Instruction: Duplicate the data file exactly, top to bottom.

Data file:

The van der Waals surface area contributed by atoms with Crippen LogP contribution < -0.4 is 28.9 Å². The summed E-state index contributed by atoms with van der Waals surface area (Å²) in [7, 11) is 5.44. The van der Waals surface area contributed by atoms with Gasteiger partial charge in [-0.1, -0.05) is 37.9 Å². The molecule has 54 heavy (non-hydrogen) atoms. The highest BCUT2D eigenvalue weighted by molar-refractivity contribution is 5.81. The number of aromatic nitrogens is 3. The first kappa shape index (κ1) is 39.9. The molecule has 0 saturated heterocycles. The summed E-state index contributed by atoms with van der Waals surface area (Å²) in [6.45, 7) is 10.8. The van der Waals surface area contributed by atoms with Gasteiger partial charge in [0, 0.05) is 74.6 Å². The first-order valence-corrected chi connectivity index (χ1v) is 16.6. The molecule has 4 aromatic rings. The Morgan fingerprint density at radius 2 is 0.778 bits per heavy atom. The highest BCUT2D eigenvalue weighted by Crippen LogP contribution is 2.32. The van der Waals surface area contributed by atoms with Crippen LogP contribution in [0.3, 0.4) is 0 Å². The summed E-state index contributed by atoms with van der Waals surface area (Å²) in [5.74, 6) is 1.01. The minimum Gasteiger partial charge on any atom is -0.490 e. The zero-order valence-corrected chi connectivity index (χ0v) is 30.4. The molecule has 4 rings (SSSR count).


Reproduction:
The van der Waals surface area contributed by atoms with Crippen LogP contribution < -0.4 is 28.9 Å². The summed E-state index contributed by atoms with van der Waals surface area (Å²) in [7, 11) is 5.44. The van der Waals surface area contributed by atoms with Gasteiger partial charge in [-0.1, -0.05) is 37.9 Å². The molecule has 54 heavy (non-hydrogen) atoms. The highest BCUT2D eigenvalue weighted by molar-refractivity contribution is 5.81. The number of aromatic nitrogens is 3. The first kappa shape index (κ1) is 39.9. The molecule has 0 saturated heterocycles. The summed E-state index contributed by atoms with van der Waals surface area (Å²) in [6.45, 7) is 10.8. The van der Waals surface area contributed by atoms with Gasteiger partial charge in [0, 0.05) is 74.6 Å². The first-order valence-corrected chi connectivity index (χ1v) is 16.6. The molecule has 4 aromatic rings. The Morgan fingerprint density at radius 2 is 0.778 bits per heavy atom. The highest BCUT2D eigenvalue weighted by Crippen LogP contribution is 2.32. The van der Waals surface area contributed by atoms with Crippen LogP contribution in [0.3, 0.4) is 0 Å². The summed E-state index contributed by atoms with van der Waals surface area (Å²) in [5.74, 6) is 1.01. The minimum Gasteiger partial charge on any atom is -0.490 e. The zero-order valence-corrected chi connectivity index (χ0v) is 30.4. The molecule has 4 rings (SSSR count).